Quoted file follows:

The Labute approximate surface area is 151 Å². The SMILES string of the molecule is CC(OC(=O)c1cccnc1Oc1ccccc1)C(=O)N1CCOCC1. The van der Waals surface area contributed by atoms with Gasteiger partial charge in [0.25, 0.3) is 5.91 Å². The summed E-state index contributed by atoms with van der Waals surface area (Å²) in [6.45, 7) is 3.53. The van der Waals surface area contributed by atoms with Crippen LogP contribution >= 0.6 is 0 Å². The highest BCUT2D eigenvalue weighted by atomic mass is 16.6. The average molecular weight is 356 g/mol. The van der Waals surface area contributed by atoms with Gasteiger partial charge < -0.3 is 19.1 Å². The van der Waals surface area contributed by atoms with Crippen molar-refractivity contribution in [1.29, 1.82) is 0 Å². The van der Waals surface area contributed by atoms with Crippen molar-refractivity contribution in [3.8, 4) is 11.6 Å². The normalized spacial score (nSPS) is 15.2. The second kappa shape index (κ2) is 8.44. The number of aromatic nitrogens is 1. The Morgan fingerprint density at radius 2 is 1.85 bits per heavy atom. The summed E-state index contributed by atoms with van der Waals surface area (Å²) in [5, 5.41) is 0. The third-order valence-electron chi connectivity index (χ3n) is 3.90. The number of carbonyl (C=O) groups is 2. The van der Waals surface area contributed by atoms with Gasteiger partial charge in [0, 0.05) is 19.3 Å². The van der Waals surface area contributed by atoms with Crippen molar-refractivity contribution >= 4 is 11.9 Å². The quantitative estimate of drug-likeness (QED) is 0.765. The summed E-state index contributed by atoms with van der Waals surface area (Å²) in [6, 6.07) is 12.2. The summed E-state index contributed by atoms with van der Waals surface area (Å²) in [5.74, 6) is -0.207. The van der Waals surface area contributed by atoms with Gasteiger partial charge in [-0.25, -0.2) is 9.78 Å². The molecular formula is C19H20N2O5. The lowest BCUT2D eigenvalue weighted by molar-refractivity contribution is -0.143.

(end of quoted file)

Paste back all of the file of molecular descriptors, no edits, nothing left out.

The Labute approximate surface area is 151 Å². The SMILES string of the molecule is CC(OC(=O)c1cccnc1Oc1ccccc1)C(=O)N1CCOCC1. The van der Waals surface area contributed by atoms with Gasteiger partial charge in [0.25, 0.3) is 5.91 Å². The summed E-state index contributed by atoms with van der Waals surface area (Å²) in [6.45, 7) is 3.53. The van der Waals surface area contributed by atoms with Crippen LogP contribution >= 0.6 is 0 Å². The highest BCUT2D eigenvalue weighted by atomic mass is 16.6. The average molecular weight is 356 g/mol. The van der Waals surface area contributed by atoms with Gasteiger partial charge < -0.3 is 19.1 Å². The van der Waals surface area contributed by atoms with Crippen molar-refractivity contribution in [1.29, 1.82) is 0 Å². The van der Waals surface area contributed by atoms with Crippen molar-refractivity contribution in [3.8, 4) is 11.6 Å². The normalized spacial score (nSPS) is 15.2. The second kappa shape index (κ2) is 8.44. The number of aromatic nitrogens is 1. The Morgan fingerprint density at radius 2 is 1.85 bits per heavy atom. The summed E-state index contributed by atoms with van der Waals surface area (Å²) in [5, 5.41) is 0. The third-order valence-electron chi connectivity index (χ3n) is 3.90. The number of carbonyl (C=O) groups is 2. The van der Waals surface area contributed by atoms with Gasteiger partial charge in [0, 0.05) is 19.3 Å². The van der Waals surface area contributed by atoms with Crippen molar-refractivity contribution >= 4 is 11.9 Å². The quantitative estimate of drug-likeness (QED) is 0.765. The summed E-state index contributed by atoms with van der Waals surface area (Å²) in [6, 6.07) is 12.2. The summed E-state index contributed by atoms with van der Waals surface area (Å²) in [5.74, 6) is -0.207. The van der Waals surface area contributed by atoms with Gasteiger partial charge in [-0.25, -0.2) is 9.78 Å². The molecular formula is C19H20N2O5. The lowest BCUT2D eigenvalue weighted by molar-refractivity contribution is -0.143.